I was writing a story about a mail delivery man to Pakenham and in my newspaper archives I found the above two clippings. I became very curious to what happened to this postmaster and what happened to him. As I began to dig a story came out of all this. Get your Kleenex out reading the text and watching the video.
Francis and Elizabeth Shaw
Francis Shaw was born in 1846 and worked as post master at Pakenham. At age 25, he married Elizabeth-Lizzie Argue in January 29, 1873 in Huntley, Carleton, Ontario. Between June of 1873, and February of 1874, Francis moved to the United States. In the 1920 US Census gives Francis’ immigration date to US as 1876; (according to newspaper clipping in Perth Courier in 1873 and the Ottawa Daily Citizen, he was there earlier). He married Margaret Charlotte Hunter Shaw and died in 1922. They had one child John Erwin Shaw. Some websites indicate Elizabeth Argue and her husband, Francis Shaw divorced. A source has not been found for this information.
So what happened to his poor wife Elizabeth Argue Shaw who was deserted in Pakenham? According to a Wiki Tree entry done by Janice Bradley this is her story:
Elizabeth was born in early 1851.
From the Wesleyan Methodist Baptismal Register:
Name of Person Baptised: Argue Elizabeth Father: Robert Mother: Mary Parents Place of Residence: Huntley Born Where: Huntley Born When: 1851-01-29 Baptised When: 1851-12-20 Baptised Where: Huntley Minister Baptising: Greener, Rev. Jas.
She attended school in Huntley Township, and went onto Ottawa Normal School to become a teacher at S.S. #14 Goulbourne
At 19, she married Francis Shaw. They were married in 1873, Rev. Webster W. Leech. Francis was a postmaster at Pakenham. He was the son of James and Eliza Shaw. They were married at Lizzie’s father’s house in Huntley twp.
Francis Shaw left the marriage sometime between 1873, and 1874. He went to the U.S. and remarried.
Elizabeth went back to teaching. She taught at S.S. No. 14 Goulbourne in 1881, and ran a dress making shop.
In September of 1898, she went to Port Simpson (later known as Lax Kw’alaams) B.C. to work as a relief matron at the Crosby Home for Boys, which was a residential school. She was disturbed by what she saw at the home.
She was offered a teaching position at the Greenville Boys Mission at Greenville (now known as Laxgalts’ap) up the Naas River. She taught there and later returned to Ontario.
She lived with her sister, Louisa Fennell for several years before her health failed. She stayed for 7 years at the Eastern Hospital at Brockville.
Elizabeth Shaw died in the Brockville Asylum in 1917 at the age of 64. It was her time at Port Simpson Crosby School that deterioated her mental state.
In 1898 Elizabeth Shaw went to the Tsimshian village of Port Simpson in Northern B.C. and worked for five weeks as the Matron of the Crosby Boys’ Home, a residential setting for First Nations children. She was extremely upset by what she saw at the home and left. Later, while teaching in Greenville-Lakalzap, she wrote a letter to the Women’s Missionary Society of the Methodist Church describing the bad food and harsh treatment at the Home and detailing a case of physical abuse of a young woman there. Excerpts were forwarded to the Superintendent of the Methodist Church in Toronto who arranged for an investigation. When the investigative report was released stating no change of management was recommended, Mrs. Shaw suffered a breakdown of her health and returned to Ontario.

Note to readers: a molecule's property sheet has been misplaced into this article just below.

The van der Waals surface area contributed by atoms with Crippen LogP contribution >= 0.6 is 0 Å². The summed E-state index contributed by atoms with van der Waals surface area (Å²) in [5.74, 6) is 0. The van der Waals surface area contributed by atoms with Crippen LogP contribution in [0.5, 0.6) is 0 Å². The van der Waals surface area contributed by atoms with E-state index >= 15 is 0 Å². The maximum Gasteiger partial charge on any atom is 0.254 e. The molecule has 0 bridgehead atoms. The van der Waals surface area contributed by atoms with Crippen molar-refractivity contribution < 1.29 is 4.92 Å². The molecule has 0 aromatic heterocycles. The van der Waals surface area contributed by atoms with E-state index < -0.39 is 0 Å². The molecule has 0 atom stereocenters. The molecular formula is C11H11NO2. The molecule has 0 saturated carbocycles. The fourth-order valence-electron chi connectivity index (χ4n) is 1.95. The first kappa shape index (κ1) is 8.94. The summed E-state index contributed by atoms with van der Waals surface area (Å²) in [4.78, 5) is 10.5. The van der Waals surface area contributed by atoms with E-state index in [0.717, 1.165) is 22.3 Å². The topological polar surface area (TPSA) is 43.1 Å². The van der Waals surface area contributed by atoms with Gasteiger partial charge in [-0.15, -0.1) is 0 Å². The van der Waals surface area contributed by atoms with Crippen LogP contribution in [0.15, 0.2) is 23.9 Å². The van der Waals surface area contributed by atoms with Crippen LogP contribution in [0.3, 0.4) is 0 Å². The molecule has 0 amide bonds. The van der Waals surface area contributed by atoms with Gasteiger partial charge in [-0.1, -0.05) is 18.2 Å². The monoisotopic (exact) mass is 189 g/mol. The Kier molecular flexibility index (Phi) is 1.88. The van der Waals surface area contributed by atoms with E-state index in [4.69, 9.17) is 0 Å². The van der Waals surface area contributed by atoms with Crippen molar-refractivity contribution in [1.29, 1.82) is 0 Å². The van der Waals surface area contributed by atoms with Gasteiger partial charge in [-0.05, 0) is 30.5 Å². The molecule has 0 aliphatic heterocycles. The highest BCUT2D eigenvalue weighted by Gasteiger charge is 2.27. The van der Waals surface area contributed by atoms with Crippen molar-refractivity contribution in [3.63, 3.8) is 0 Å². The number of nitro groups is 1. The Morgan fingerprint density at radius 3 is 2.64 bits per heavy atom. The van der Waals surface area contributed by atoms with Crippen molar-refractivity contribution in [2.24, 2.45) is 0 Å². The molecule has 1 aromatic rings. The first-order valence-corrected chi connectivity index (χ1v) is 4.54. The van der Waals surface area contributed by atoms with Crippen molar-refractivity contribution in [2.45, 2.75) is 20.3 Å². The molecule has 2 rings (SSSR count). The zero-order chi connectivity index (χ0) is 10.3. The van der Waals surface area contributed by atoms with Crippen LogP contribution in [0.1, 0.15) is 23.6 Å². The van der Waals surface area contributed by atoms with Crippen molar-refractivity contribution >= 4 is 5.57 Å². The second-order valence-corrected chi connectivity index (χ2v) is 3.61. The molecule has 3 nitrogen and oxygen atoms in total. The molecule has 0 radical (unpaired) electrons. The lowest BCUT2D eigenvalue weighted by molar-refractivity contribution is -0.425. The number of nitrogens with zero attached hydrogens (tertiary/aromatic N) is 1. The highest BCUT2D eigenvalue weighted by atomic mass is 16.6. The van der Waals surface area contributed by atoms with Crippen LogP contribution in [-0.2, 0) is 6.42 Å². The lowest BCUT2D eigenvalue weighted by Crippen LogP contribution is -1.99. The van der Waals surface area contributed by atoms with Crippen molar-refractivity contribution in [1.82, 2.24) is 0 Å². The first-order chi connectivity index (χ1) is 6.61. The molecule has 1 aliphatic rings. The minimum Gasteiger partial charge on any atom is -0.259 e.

Five years later, in response to complaints of the same nature from parents and from the Village Band Council, Rev. A.E. Green, the School Inspector and former Methodist Missionary to the North Coast, initiated an investigation which resulted in the Principal’s immediate resignation.
Elizabeth Shaw died in the Brockville Asylum in 1917
Based on Mrs. Shaw’s original letter The Awakening of Elizabeth Shaw video below combines an impassioned reading with photographs, other archival material and moving images. This video documents one white woman’s response to the unfair and inhumane treatment of First Nations children in British Columbia’s residential schools.
Based on Mrs. Shaw’s original letter The Awakening of Elizabeth Shaw combines an impassioned reading with photographs, other archival material and moving images. This video documents one white woman’s response to the unfair and inhumane treatment of First Nations children in British Columbia’s residential schools.
June 7 at 10:30 AM · Following are excerpts from Donna Sinclair’s “Remembered Heroes” that appeared first in the United Church Observer (2000) and was reprinted in the Lanark Era in 2000 and 2008:“Lucy Affleck was 44 years old when she took up a teaching position at Round Lake Indian Residential School near Stockholm, Sask. It was 1929. … [described as] ‘totally honest in her thinking.’That honesty led her to write a passionate, five-page confidential letter to the Superintendent of Home Missions, Dr. Alfred Barner, in Toronto, after she had been at Round Lake on a few months.Ms. Affleck was appalled at the living conditions of the children: … no heating fires in the building, ‘except for the day the inspector visited’ during the wet and windy autumn; donated quilts sold instead of used …Steps would be taken to remedy the situation, he replied. But just over a month later, Ms. Affleck wrote again to say she had been called to the principal’s office. ‘Your cheque is there on the desk … [no explanation other than] the church demands the immediate dismissal of anyone disloyal to the staff.’ …She returned to her family home in Lanark, Ont. remaining there until she died in 1949 …”For the full article, see the Journal page of our website: http://www.middlevillemuseum.org/journal